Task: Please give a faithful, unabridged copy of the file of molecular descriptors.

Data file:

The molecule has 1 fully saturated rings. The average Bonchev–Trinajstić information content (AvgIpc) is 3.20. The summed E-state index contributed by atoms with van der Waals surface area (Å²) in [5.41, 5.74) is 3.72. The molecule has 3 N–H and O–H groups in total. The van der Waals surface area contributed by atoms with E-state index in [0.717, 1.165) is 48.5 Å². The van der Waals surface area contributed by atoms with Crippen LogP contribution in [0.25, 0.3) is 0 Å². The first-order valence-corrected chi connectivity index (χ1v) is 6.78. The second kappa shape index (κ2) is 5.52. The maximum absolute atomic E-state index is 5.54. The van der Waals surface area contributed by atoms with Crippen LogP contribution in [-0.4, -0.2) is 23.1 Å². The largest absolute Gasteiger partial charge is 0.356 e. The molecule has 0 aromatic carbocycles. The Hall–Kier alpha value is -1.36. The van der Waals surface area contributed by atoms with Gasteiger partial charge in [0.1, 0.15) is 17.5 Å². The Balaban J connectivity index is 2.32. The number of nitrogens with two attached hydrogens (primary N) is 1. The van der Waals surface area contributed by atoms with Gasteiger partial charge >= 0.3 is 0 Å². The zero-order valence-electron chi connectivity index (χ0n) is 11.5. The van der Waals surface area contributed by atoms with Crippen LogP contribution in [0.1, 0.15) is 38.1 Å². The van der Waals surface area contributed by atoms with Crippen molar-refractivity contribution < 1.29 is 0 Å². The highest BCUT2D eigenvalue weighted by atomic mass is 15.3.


The molecule has 1 fully saturated rings. The average Bonchev–Trinajstić information content (AvgIpc) is 3.20. The summed E-state index contributed by atoms with van der Waals surface area (Å²) in [5.41, 5.74) is 3.72. The molecule has 3 N–H and O–H groups in total. The van der Waals surface area contributed by atoms with E-state index in [0.717, 1.165) is 48.5 Å². The van der Waals surface area contributed by atoms with Crippen LogP contribution in [0.25, 0.3) is 0 Å². The first-order valence-corrected chi connectivity index (χ1v) is 6.78. The second kappa shape index (κ2) is 5.52. The maximum absolute atomic E-state index is 5.54. The van der Waals surface area contributed by atoms with Crippen LogP contribution in [-0.4, -0.2) is 23.1 Å². The largest absolute Gasteiger partial charge is 0.356 e. The molecule has 0 aromatic carbocycles. The Hall–Kier alpha value is -1.36. The van der Waals surface area contributed by atoms with Gasteiger partial charge in [0.1, 0.15) is 17.5 Å². The Balaban J connectivity index is 2.32. The number of nitrogens with two attached hydrogens (primary N) is 1. The van der Waals surface area contributed by atoms with Gasteiger partial charge >= 0.3 is 0 Å². The zero-order valence-electron chi connectivity index (χ0n) is 11.5. The van der Waals surface area contributed by atoms with Crippen LogP contribution in [0.1, 0.15) is 38.1 Å². The van der Waals surface area contributed by atoms with Crippen molar-refractivity contribution < 1.29 is 0 Å². The highest BCUT2D eigenvalue weighted by atomic mass is 15.3.